In the past few months, we've been working on one of the biggest projects we've ever done. However, we had some experience with projects of this size. We knew this one would not only be heavy on the backend but also the frontend.

At Spatie, we fell in love with Inertia. The framework makes it so easy to create a backend Laravel application with a React frontend. Passing data between these sides is so straightforward. You can give them to a React component just like you would give them to a regular Blade view.

What made us fall in love with this setup is that we're now able to use TypeScript, which made our Javascript code type-checked and our frontend code less error-prone.

But with this type-checking, a new problem popped up. What about structures that would have to be used on both sides of the application? Take, for example, an enum like this one:

/**
 * @method static self guitar()
 * @method static self piano()
 * @method static self drums()
 */
class Instrument extends Enum
{
}
An enum using the spatie/enum package

This enum lives on the backend because we're going to need it to save a model, validate a request, or make some decisions further in the process. But what happens if we would need this enum on the frontend?

This enum's values can be communicated quite easily, get all the options(guitar, piano, and drums) and put them in an array with a corresponding label. Then we provide this array to the react component via Inertia at the end of our controller:

class MusiciansController
{
    public function show(Musician $musician)
    {
        return Inertia::render('Musician/Show', [
            'musician' => $musician,
            // the array we created
            'instrumentOptions' => Instrument::options(), 
        ]);
    }
}

On the frontend in our React component, we now have the following array with instruments:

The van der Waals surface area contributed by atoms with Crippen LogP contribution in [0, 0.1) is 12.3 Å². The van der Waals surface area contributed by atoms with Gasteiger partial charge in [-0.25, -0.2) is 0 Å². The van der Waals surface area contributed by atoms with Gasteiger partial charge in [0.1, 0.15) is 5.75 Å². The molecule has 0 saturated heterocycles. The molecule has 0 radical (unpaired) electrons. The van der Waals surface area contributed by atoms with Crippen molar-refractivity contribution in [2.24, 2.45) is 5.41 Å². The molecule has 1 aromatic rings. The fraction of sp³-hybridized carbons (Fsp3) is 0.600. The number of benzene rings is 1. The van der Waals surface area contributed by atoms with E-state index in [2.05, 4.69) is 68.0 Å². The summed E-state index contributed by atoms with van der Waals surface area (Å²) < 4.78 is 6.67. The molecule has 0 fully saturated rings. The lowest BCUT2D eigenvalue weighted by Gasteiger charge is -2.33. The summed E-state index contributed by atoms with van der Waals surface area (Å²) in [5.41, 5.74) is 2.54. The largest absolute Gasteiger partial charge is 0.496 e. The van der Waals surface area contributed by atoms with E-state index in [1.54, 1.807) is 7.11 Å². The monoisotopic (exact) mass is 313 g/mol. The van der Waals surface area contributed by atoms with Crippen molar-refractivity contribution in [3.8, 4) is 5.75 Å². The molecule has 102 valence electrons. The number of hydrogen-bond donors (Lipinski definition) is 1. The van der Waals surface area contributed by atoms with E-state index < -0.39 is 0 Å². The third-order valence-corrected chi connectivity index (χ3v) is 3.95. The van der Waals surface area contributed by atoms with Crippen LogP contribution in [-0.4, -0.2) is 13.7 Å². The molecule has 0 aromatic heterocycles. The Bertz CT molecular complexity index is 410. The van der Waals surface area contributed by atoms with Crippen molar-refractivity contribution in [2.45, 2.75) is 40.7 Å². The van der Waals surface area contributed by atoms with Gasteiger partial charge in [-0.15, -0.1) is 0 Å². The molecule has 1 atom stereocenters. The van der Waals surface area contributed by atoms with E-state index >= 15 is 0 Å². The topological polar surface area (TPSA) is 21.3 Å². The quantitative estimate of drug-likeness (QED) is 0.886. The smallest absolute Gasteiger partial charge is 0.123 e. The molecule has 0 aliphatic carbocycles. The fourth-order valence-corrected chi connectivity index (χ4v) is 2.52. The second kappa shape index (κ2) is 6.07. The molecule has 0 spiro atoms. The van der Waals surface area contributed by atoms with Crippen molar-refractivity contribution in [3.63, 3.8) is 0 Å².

[
	{'label': 'guitar', 'value': 'guitar'},
    {'label': 'piano', 'value': 'piano'},
    {'label': 'drums', 'value': 'drums'}
]

We want to show a select component where the musician can select its favorite instrument. We can pass this array to such a component, and we're done!

That's true for simple forms, but what about a situation where you want to show a checkbox to mark you are playing bass guitar when choosing guitar as an option?

That would require a condition like this:

if(instrument === 'guitar'){
	// Show checkbox
}

But actually, what's the type of this instrument variable? It's a string coming from the backend, and our frontend code doesn't know much more about it. We know this is no ordinary string. It's an enum of type Instrument, which means the string can only have three values: piano, guitar, and drums.

Luckily TypeScript can help us here. We can create an Instrument type:

export type Instrument = 'piano' | 'guitar' | 'drums';

When we now assign the instrument variable to value violin. The TypeScript type checker would then complain since instrument can only be set to piano, guitar, or drums.

This kind of type checking is cool! But there's a big catch. We're writing out types two times: one time in PHP and one time in TypeScript.

What will happen if we remove the guitar entry from the enum in PHP? It would still be in the TypeScript definition. Wich can break our code or give us incorrect type errors. Or what if we add a violin to our PHP Enum? This can go bad very quickly.

In small projects where one or two people are working on, this isn't such a big problem. You can communicate with your colleagues about these changes if the amount of types is small.

In this project, we worked with seven people, and these seven people would sometimes not work on the project for weeks. There we're backend developers who wouldn't write TypeScript and frontend developers who wouldn't write PHP. Even worse, we knew the number of types grow dramatically in the timespan of the project.

There were three options now:

  1. Type nothing; this is the worst option and was a no go for us.
  2. Try to keep these definitions in sync, but since this project was so big and we were working on it with many people, this was going to get out of hand.
  3. Try to keep these definitions in sync automatically.

Introducing Typescript Transformer

We've made a package for that third option, it's called laravel-typescript-transformer, and it will convert all the types from the backend that are needed in the frontend. The package will try to transform these types to TypeScript automatically. Let's take a look at it!

All we have to do is adding an @typescript annotation to our Instrument enum:

/**